The global market is ever expanding. So is the length and complexity of global supply chains. The effort to meet the needs of the market are putting more stress on supply chains and their managers to perform consistently and efficiently. With so much pressure, the temptation to cut corners is ever increasing. Global supply chain management, however, must hold steadfast and do the right thing. Even though global sourcing predated the internet, as did manufacturing, transporting, and distributing, the industry is still in an ever-evolving state. That’s why it’s imperative, as a supply chain manager, to always be searching for ways to improve or enhance supply chain effectiveness and efficiency. Not only do you want to keep the end-customer satisfied, but you also want to find ways to increase profits.
Establish a Global Communication System
As supply chain manager, it’s imperative to know what everyone is buying in each region. For example, procurement is an area of opportunity. If you have an established communication system, you can better identify, develop, evaluate and commercialize new sources of supply for materials. This can give you a performance advantage, cost advantage, or a security of supply advantage. With any one of these advantages, you can better serve the end-customer, and get a leg up on your competition in the region or around the globe.
When you consider expanding into new markets, regions, or areas, it’s imperative that your execution in doing so is quick and effective. The ultimate goal, especially if you’re expanding globally to multiple continents, is to meet the customers’ demands. To best execute on this expansion, you have to understand that the process to establish a supply chain can be different between countries. For example, manufacturing establishment and processing is different in China than it is in Brazil. You must understand those differences to execute quickly in regards to your expansion.
Essentially, you’ll be building a new supply chain that demands attention to the finest details. You want to be able to increase execution speed while still maintaining a high level of quality.
Create Supply Reliability
As supply chains continue to expand globally, the complexity of each chain increases. In regards to supply chains and supplies, you must create more reliable sourcing. One way to do this is to digitize physical data so the decision making process is streamlined. A global enterprise resource planning (ERP) system can be extremely powerful in this instance. Also, blockchain technology is quickly taking the supply chain industry by storm, offering a more secure, transparent ledger database for transaction of goods, products, and currencies. Nonetheless, ERP allows for the staff of any one supply chain to see data for said chain and make supply decisions and moves that best suits the overall goal without much debate.
Establish Universal Metrics
As a supply chain manager, it’s important you establish a set of metrics that performance can be measured against. Now, these metrics need to be directly tied to supply chain goals, so the overall perspective of said performance is not skewed. When a set of metrics is established, the entire supply chain can work in unison to achieve those metrics. This creates a more homogenous effort toward consistent high-performance.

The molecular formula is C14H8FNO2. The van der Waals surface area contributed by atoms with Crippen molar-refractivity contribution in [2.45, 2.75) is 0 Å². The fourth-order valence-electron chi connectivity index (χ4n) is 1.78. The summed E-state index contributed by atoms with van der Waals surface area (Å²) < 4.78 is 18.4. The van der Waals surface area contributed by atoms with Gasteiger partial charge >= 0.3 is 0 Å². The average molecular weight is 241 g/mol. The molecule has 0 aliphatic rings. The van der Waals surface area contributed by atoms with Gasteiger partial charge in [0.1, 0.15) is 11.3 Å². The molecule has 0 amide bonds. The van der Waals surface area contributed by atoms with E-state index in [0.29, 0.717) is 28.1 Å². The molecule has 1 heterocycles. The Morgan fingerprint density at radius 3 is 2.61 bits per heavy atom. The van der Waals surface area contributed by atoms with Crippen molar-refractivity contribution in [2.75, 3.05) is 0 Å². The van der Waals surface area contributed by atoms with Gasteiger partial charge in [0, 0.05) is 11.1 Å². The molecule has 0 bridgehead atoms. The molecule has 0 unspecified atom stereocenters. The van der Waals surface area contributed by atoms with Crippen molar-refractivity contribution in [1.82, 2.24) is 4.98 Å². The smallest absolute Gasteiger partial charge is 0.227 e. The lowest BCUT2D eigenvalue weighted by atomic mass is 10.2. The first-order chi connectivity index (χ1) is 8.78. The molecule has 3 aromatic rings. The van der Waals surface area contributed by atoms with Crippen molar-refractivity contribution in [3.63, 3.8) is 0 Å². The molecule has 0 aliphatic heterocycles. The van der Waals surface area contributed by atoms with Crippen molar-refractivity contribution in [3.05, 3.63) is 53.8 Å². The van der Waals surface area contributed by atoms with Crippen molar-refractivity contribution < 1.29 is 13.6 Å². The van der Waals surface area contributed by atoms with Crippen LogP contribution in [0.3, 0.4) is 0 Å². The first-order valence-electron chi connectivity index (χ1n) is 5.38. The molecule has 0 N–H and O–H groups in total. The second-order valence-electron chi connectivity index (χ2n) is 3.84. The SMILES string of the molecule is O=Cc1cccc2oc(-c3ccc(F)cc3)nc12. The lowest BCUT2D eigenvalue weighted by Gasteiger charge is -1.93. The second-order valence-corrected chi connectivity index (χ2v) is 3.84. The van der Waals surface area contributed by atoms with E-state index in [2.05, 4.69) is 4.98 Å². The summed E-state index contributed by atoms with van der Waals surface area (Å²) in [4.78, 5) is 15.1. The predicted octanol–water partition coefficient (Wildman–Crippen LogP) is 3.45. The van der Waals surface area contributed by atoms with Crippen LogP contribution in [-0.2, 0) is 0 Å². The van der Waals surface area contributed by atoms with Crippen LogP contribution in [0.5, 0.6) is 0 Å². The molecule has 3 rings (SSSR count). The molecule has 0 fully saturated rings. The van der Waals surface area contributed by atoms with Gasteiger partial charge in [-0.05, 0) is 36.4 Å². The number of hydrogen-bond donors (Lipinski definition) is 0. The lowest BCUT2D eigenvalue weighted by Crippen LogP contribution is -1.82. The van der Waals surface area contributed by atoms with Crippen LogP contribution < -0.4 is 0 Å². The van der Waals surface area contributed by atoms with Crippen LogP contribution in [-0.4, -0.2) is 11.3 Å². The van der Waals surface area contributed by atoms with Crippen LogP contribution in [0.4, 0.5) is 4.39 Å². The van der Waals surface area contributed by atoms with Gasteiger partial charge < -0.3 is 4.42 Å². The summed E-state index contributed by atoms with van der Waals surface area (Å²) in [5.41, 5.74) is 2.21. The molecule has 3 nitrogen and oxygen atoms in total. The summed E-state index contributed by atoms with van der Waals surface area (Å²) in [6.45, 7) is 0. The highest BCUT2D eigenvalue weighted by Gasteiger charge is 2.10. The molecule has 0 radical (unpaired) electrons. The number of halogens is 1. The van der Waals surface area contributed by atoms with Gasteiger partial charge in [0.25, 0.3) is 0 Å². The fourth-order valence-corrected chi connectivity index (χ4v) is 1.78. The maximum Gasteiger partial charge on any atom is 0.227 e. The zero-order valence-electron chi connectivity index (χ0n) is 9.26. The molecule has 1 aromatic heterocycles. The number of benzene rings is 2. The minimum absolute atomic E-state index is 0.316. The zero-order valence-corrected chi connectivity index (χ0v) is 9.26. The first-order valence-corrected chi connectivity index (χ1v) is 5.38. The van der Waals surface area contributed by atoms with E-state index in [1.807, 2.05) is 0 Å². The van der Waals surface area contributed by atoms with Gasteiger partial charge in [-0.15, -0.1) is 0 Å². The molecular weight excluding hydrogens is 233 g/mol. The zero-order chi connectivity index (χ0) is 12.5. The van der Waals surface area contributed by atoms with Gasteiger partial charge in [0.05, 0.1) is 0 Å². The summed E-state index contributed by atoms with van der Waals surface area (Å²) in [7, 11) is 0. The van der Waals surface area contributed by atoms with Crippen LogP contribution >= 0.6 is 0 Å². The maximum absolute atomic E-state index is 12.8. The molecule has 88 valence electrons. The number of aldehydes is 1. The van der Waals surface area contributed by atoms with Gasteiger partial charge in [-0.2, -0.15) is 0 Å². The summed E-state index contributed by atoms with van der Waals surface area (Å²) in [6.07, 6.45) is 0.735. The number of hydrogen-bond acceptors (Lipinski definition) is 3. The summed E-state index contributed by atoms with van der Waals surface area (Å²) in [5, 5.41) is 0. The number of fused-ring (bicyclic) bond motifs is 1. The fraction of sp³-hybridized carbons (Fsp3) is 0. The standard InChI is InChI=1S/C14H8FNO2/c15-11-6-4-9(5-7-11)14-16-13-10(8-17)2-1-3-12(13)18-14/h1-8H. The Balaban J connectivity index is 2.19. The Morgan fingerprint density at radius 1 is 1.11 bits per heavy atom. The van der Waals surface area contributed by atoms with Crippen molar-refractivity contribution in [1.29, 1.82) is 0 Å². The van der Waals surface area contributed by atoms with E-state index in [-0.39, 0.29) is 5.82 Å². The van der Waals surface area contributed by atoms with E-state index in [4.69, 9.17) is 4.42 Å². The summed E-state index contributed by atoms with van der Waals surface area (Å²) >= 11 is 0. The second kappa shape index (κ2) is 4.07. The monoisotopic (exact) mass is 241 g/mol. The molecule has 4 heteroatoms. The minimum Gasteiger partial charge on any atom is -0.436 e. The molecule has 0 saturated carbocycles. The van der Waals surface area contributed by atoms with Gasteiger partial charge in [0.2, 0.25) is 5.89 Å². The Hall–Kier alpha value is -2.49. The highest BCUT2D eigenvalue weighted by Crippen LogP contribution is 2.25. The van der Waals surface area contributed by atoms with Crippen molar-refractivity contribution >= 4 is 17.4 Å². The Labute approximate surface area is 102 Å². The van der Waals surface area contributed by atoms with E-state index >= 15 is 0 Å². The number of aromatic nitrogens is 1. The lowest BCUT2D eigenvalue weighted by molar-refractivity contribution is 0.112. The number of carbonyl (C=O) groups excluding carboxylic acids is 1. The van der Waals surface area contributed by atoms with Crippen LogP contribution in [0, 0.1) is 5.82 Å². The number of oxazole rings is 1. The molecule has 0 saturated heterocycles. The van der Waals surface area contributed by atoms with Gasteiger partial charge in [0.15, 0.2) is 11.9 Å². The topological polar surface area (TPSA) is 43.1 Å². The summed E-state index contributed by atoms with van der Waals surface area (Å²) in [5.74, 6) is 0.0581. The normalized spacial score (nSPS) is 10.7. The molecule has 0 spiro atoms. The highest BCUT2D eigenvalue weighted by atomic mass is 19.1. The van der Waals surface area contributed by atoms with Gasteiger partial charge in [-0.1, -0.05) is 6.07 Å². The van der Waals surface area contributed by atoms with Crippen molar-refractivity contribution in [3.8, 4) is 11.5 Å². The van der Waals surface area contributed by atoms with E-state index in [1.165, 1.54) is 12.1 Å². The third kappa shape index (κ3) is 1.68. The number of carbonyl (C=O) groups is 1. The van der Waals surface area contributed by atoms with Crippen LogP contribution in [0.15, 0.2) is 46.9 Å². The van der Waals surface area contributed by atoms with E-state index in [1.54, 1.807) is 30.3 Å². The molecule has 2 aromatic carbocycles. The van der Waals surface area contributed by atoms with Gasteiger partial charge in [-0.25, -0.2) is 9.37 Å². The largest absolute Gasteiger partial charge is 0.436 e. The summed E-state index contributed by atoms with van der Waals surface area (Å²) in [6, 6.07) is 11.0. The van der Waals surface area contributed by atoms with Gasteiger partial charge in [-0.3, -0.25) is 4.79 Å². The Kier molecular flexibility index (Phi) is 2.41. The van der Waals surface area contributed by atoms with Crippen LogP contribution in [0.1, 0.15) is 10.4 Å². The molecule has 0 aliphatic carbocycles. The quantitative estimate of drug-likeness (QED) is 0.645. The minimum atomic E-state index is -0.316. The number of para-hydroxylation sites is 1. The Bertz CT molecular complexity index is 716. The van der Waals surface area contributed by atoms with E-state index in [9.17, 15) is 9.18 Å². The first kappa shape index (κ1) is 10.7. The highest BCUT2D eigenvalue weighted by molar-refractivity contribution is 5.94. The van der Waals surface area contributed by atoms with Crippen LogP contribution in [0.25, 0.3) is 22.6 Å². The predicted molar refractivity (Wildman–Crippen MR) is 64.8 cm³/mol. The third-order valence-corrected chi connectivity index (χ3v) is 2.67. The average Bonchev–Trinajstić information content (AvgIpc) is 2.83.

Global Supply Chain Risks
It can be daunting to consider all the complexities of supply chains globally, and it’s imperative you also know what some of the major risks are so you can better prepare for them. The goal is to ultimately prevent fraud, waste, and irresponsible actions throughout the entire chain. Here are some risks to keep in mind when better operating supply chains:
- Know Your Suppliers – Gather information externally and internally. Explore the connections your suppliers have with other managers, governments, and entities in the industry. Use this information to mitigate risk when it comes to fraud, waste, or otherwise.
- Map Product Volume Flow – Use product volume flow software to identify potential supply chain risks through unfriendly or volatile regions. Can you change the flow of product away from these areas to decrease risk? If not, how else can you reduce risk while product is in these specific regions?
- Address Anomalies – Collect data to vet transactional data. Review transactions of accuracy, existence, authorisation, and approval. Furthermore, check supplier response times and production duration against other similar suppliers in the industry. Finally, check invoices for rates charged for items, confirming contractual obligations. All of this will help reduce your risk.
- Leverage Information – Data is useless unless you act upon it. The same goes with knowledge; it’s not power until it’s leveraged. The same goes with your supply chain information. Use it to establish a supply chain database with metrics you can use for audits on spending, geographical location, and transaction history. To most, the data would look convoluted, but to an experience supply chain manager, the data is where you mitigate risk.
The Global Supply Chain Management Experts
United Global Sourcing is here to help you with your supply chain needs. Whether you need a connection with a manufacturer or a complete supply chain management solution, we can help. Our services extend beyond the connect and vanish routine. We establish a 24-hour communication cycle so you are always informed, and we work to mitigate or eliminate risk within supply chains. When you choose UGS, you get top-tier quality and superb communication.